5 Steps To Integrate Your Loved One's Interests In Their Funeral

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The funeral or memorial of your loved one should be an event that celebrates their life and reflects what they would have wanted. For many families, this includes personalizing the memorial to include the interests of the person who passed away. But integrating some interests can be tricky. How can your family successfully do so? Here are a few steps to follow.

1. Discuss What the Person Was Known For

As a family, sit down and brainstorm what you think of when you think of your loved one. This can include their hobbies, volunteer work, collections, personal style, favorite books or music, or habits. People are multifaceted, and most families will come up with more than one interest that can be used to honor the deceased. 

2. Brainstorm Ways to Use Interests

Work as a group to come up with ideas for how to incorporate tributes to these interests before, during, or after a memorial. This could range from subtle homages like using the person's favorite color to large-scale tributes like hiring their favorite band. Come up with different options for each interest. In addition to hiring the band, for instance, you might also suggest giving out the band's record to guests or using lyrics in a reading.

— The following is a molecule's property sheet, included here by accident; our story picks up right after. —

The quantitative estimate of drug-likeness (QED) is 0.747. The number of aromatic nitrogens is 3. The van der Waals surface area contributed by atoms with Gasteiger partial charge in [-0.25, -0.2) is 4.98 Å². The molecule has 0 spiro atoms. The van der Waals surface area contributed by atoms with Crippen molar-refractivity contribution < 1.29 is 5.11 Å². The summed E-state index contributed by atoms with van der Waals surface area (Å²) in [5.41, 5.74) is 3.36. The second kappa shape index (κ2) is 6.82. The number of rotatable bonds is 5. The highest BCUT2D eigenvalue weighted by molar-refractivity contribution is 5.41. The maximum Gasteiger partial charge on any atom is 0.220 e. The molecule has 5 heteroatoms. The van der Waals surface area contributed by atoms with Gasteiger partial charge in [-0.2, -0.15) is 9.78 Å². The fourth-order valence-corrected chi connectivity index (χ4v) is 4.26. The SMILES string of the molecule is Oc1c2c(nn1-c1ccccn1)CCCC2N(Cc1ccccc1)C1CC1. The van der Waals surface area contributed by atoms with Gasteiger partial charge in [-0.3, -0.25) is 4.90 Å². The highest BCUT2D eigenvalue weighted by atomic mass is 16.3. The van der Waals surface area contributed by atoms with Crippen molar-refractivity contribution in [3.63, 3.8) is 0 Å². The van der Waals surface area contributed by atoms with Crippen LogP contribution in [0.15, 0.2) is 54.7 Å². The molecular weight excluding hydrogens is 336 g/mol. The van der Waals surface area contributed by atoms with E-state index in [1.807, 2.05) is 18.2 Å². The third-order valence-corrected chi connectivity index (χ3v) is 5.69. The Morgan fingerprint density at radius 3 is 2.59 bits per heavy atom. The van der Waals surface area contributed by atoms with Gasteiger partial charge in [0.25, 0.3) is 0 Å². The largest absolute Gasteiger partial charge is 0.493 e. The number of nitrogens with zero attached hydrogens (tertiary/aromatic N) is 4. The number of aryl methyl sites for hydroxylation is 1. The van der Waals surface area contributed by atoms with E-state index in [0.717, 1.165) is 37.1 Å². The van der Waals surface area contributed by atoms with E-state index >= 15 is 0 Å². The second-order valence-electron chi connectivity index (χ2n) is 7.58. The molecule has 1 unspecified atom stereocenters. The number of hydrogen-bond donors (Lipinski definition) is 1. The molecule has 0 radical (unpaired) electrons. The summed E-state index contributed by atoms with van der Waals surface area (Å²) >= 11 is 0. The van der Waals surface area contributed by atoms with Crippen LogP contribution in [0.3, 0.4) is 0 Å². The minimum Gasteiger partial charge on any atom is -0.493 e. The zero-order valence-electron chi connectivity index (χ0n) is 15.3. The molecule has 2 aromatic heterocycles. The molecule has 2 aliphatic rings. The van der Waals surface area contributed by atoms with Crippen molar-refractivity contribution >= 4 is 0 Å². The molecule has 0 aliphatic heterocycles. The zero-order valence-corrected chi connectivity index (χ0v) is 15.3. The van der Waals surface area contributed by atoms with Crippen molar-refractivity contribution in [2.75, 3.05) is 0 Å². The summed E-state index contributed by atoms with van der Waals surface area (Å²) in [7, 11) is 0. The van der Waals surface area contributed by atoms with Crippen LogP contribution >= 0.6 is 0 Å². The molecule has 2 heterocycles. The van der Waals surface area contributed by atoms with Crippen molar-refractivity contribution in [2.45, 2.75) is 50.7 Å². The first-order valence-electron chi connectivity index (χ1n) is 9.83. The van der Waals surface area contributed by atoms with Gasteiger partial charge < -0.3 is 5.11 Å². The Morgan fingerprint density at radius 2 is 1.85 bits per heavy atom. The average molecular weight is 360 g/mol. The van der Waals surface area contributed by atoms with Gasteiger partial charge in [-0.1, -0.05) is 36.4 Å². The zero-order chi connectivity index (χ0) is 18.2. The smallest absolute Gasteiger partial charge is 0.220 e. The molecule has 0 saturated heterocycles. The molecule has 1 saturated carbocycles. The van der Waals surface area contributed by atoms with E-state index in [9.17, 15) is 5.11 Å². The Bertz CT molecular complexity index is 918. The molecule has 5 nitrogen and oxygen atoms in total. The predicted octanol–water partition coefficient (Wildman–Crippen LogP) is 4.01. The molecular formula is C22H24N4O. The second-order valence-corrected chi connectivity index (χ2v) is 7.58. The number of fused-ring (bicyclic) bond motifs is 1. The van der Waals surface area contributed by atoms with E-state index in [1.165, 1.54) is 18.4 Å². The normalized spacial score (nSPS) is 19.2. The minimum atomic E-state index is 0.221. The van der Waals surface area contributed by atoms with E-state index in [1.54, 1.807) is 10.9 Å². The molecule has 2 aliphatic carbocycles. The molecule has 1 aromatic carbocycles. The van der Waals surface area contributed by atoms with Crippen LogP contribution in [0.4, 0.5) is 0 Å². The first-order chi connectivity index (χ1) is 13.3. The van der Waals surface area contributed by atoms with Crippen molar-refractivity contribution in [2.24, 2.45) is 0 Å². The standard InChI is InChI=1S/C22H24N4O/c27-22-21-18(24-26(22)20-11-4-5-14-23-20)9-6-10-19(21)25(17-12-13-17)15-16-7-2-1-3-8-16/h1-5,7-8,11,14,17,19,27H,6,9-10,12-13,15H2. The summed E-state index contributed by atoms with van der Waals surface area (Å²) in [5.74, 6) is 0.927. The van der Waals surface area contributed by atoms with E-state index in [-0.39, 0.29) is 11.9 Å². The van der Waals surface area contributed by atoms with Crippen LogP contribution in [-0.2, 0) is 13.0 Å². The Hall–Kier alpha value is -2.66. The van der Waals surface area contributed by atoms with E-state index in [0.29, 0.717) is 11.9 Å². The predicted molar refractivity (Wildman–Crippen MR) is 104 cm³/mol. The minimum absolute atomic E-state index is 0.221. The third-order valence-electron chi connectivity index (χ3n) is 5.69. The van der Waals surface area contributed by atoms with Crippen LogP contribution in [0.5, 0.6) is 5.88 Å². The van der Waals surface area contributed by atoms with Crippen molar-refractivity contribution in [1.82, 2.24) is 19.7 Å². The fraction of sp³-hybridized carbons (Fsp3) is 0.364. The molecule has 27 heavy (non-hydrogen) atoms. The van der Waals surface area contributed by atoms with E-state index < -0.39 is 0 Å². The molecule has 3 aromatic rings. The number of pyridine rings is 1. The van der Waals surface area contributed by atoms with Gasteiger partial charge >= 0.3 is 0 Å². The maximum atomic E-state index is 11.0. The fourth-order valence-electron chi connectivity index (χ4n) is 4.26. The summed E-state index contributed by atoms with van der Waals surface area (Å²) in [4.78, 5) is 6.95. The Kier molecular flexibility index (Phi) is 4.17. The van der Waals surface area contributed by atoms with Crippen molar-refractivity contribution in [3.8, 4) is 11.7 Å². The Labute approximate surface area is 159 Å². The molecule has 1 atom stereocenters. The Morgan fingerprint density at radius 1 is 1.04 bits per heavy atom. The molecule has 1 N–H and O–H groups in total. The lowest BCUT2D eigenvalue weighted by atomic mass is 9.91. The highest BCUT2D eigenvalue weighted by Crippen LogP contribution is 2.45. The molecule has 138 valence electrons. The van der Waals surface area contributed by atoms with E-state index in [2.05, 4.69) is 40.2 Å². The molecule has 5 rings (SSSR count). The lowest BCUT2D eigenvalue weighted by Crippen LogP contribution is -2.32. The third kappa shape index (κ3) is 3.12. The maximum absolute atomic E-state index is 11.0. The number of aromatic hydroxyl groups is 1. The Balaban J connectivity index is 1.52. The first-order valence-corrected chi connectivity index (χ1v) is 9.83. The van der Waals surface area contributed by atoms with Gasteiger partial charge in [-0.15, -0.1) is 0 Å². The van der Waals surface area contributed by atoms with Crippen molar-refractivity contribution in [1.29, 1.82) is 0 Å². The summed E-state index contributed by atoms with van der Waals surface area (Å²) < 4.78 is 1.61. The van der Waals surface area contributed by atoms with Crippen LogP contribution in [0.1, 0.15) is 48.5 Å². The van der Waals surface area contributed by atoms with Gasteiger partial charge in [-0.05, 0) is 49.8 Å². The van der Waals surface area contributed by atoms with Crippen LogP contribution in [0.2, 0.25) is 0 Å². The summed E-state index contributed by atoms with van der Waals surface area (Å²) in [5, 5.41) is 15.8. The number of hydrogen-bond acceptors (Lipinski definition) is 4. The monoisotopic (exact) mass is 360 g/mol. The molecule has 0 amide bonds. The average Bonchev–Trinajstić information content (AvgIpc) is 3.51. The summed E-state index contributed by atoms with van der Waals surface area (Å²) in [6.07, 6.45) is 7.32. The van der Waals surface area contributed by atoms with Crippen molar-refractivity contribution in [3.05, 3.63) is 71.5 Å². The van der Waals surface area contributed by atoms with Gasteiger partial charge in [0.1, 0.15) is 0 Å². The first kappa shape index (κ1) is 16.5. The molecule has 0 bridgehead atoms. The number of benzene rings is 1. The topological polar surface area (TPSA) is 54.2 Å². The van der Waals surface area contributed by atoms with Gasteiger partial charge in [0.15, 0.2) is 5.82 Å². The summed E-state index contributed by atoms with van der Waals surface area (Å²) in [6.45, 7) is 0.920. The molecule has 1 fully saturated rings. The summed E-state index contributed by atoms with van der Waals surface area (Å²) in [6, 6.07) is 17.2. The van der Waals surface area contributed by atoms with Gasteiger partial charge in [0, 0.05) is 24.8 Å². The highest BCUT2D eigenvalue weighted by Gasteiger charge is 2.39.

3. Think About What the Person Would Want

Certainly, one key to funeral planning is determining what the deceased person would have wanted. And when trying to find ways to incorporate their interests, the family can run the risk of doing so in ways that the late person wouldn't have wanted. If your family member kept their love of comic books to themselves, for example, they may not want you to turn their funeral service program into a graphic novel. 

4. Think About the Mourners

Surviving family and friends should be a part of this decision. Would the deceased's spouse be happy to see the pallbearers wearing team jerseys? Or could this well-intentioned move make things difficult for that person? The extent to which the feelings of mourners should be considered depends on each family's circumstances, but usually compromises can be found. 

5. Select the Right Options

After formulating a list of potential tributes, thinking about your loved one's personality, and considering the effect on family members, select options that are most appropriate. By coming up with different ideas, you can find choices that will please everyone — or most people, at least. Some families might vote on these choices while others allow the executor to make the final decisions. 

Where to Start

Want to know more about using your loved one's interests, hobbies, and affiliations in their memorial? Start by consulting with a funeral home in your area. With the expertise they have gained working with families of all sorts, they can help you find the right solutions and craft the perfect sendoff.